That fall, we pitched
a tent in Montana bear country
for two weeks.
Every night, whether we made love
or not, you slipped your rifle
between our bodies.
I dreamed of bear paws—awkward
as children’s hands, innocent-looking
as they swiped open my skull—
and woke, face pressed to the gun’s
steel snout, warm as our skin
You were sober mostly that trip,
didn’t even stagger as you hoisted
our cooler up a tree to safety.
But I had already seen you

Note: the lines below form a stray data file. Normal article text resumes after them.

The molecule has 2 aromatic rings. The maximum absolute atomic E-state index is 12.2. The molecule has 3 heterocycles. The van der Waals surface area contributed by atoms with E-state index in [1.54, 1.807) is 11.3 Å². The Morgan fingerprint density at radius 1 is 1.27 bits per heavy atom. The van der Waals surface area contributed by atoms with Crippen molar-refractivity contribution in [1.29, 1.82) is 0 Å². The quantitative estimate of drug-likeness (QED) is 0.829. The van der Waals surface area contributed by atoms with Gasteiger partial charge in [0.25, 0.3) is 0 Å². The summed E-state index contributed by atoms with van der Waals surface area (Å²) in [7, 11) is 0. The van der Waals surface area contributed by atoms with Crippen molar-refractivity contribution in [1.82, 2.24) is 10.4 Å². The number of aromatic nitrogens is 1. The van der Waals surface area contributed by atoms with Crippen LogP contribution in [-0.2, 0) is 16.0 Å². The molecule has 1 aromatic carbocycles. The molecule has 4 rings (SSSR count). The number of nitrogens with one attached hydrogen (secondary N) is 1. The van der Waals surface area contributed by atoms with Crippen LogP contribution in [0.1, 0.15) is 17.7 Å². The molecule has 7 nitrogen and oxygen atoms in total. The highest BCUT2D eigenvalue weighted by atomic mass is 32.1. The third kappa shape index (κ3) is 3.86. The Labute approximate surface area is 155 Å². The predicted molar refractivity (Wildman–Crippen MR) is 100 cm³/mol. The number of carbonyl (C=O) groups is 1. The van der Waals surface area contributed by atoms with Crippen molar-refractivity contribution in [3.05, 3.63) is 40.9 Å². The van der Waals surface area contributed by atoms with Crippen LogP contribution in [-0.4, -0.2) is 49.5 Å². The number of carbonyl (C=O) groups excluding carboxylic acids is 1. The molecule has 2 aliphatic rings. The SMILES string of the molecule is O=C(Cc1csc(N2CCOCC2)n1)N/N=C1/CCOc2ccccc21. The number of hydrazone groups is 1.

reeking and fiery enough to fracture
furniture with just your hands
or to crater the walls
with the pointed toes
of your best boots.
I had held you when booze
was a sudden blow
to your head
and you fell asleep mid-sob,
your hard body gone
flaccid in my arms.
Afternoons in Montana,
you fished downstream a ways,
while I lay naked on a flat boulder
in the middle of the river.
On all sides poured water:
a constant, diminishing caress.
In honor of International Day for the Elimination of Violence against Women, this selection comes from the poetry collection, Bright Stain, available from Red Hen Press. Purchase your copy here! Our curator for this selection is Nilsa Rivera.
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